## 1.1 Probability review

### 1.1.1 Random variables

A triple $$(\Omega,\mathcal{A},\mathbb{P})$$ is called a probability space. $$\Omega$$ represents the sample space, the set of all possible individual outcomes of a random experiment. $$\mathcal{A}$$ is a $$\sigma$$-field, a class of subsets of $$\Omega$$ that is closed under complementation and numerable unions, and such that $$\Omega\in\mathcal{A}$$. $$\mathcal{A}$$ represents the collection of possible events (combinations of individual outcomes) that are assigned a probability by the probability measure $$\mathbb{P}$$. A random variable is a map $$X:\Omega\longrightarrow\mathbb{R}$$ such that $$X^{-1}((-\infty,x])=\{\omega\in\Omega:X(\omega)\leq x\}\in\mathcal{A}$$, $$\forall x\in\mathbb{R}$$ (the set $$X^{-1}((-\infty,x])$$ of possible outcomes of $$X$$ is said measurable).

### 1.1.2 Cumulative distribution and probability density functions

The cumulative distribution function (cdf) of a random variable $$X$$ is $$F(x):=\mathbb{P}[X\leq x]$$. When an independent and identically distributed (iid) sample $$X_1,\ldots,X_n$$ is given, the cdf can be estimated by the empirical distribution function (ecdf)

\begin{align} F_n(x)=\frac{1}{n}\sum_{i=1}^n1_{\{X_i\leq x\}}, \tag{1.1} \end{align}

where $$1_A:=\begin{cases}1,&A\text{ is true},\\0,&A\text{ is false}\end{cases}$$ is an indicator function.2 Continuous random variables are characterized by either the cdf $$F$$ or the probability density function (pdf) $$f=F'$$, the latter representing the infinitesimal relative probability of $$X$$ per unit of length. We write $$X\sim F$$ (or $$X\sim f$$) to denote that $$X$$ has a cdf $$F$$ (or a pdf $$f$$). If two random variables $$X$$ and $$Y$$ have the same distribution, we write $$X\stackrel{d}{=}Y$$.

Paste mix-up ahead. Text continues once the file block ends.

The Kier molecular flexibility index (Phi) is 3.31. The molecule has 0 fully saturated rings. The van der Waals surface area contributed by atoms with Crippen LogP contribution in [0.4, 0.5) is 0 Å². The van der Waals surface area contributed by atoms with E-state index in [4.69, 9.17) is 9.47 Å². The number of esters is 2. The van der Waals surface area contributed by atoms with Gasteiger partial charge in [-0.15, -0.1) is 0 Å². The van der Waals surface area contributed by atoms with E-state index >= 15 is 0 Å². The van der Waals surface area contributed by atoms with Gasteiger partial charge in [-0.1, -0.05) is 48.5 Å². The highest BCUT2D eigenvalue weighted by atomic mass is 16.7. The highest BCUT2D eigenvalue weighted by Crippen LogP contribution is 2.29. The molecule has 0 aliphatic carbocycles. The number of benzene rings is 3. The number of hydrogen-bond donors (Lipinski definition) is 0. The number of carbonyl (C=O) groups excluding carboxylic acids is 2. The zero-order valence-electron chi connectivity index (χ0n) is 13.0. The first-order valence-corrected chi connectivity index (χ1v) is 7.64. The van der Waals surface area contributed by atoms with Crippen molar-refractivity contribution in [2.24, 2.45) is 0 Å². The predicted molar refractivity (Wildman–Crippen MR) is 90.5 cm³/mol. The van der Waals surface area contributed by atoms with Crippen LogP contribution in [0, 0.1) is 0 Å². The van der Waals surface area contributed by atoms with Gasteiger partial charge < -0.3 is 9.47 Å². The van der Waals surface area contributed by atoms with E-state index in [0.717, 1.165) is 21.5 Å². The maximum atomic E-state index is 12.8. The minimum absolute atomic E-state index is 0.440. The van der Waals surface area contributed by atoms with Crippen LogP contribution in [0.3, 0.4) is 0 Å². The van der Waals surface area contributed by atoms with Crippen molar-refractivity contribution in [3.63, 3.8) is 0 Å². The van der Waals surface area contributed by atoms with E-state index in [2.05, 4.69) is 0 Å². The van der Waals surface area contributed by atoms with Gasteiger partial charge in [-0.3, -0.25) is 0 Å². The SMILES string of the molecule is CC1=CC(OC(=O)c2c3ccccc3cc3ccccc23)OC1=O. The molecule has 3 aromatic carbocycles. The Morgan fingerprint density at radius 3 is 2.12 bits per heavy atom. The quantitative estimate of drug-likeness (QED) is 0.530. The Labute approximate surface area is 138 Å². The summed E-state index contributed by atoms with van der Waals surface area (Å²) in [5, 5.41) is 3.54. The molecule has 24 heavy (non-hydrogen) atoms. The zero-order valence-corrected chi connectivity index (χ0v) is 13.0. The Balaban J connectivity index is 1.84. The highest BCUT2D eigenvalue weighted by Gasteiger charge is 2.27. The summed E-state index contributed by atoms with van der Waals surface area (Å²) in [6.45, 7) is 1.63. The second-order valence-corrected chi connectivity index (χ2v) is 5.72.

### 1.1.3 Expectation

The expectation operator is constructed using the Lebesgue–Stieljes “$$\,\mathrm{d}F(x)$$” integral. Hence, for $$X\sim F$$, the expectation of $$g(X)$$ is

\begin{align*} \mathbb{E}[g(X)]:=&\,\int g(x)\,\mathrm{d}F(x)\\ =&\, \begin{cases} \displaystyle\int g(x)f(x)\,\mathrm{d}x,&\text{ if }X\text{ is continuous,}\\\displaystyle\sum_{\{x\in\mathbb{R}:\mathbb{P}[X=x]>0\}} g(x)\mathbb{P}[X=x],&\text{ if }X\text{ is discrete.} \end{cases} \end{align*}

Unless otherwise stated, the integration limits of any integral are $$\mathbb{R}$$ or $$\mathbb{R}^p$$. The variance operator is defined as $$\mathbb{V}\mathrm{ar}[X]:=\mathbb{E}[(X-\mathbb{E}[X])^2]$$.

### 1.1.4 Random vectors, marginals, and conditionals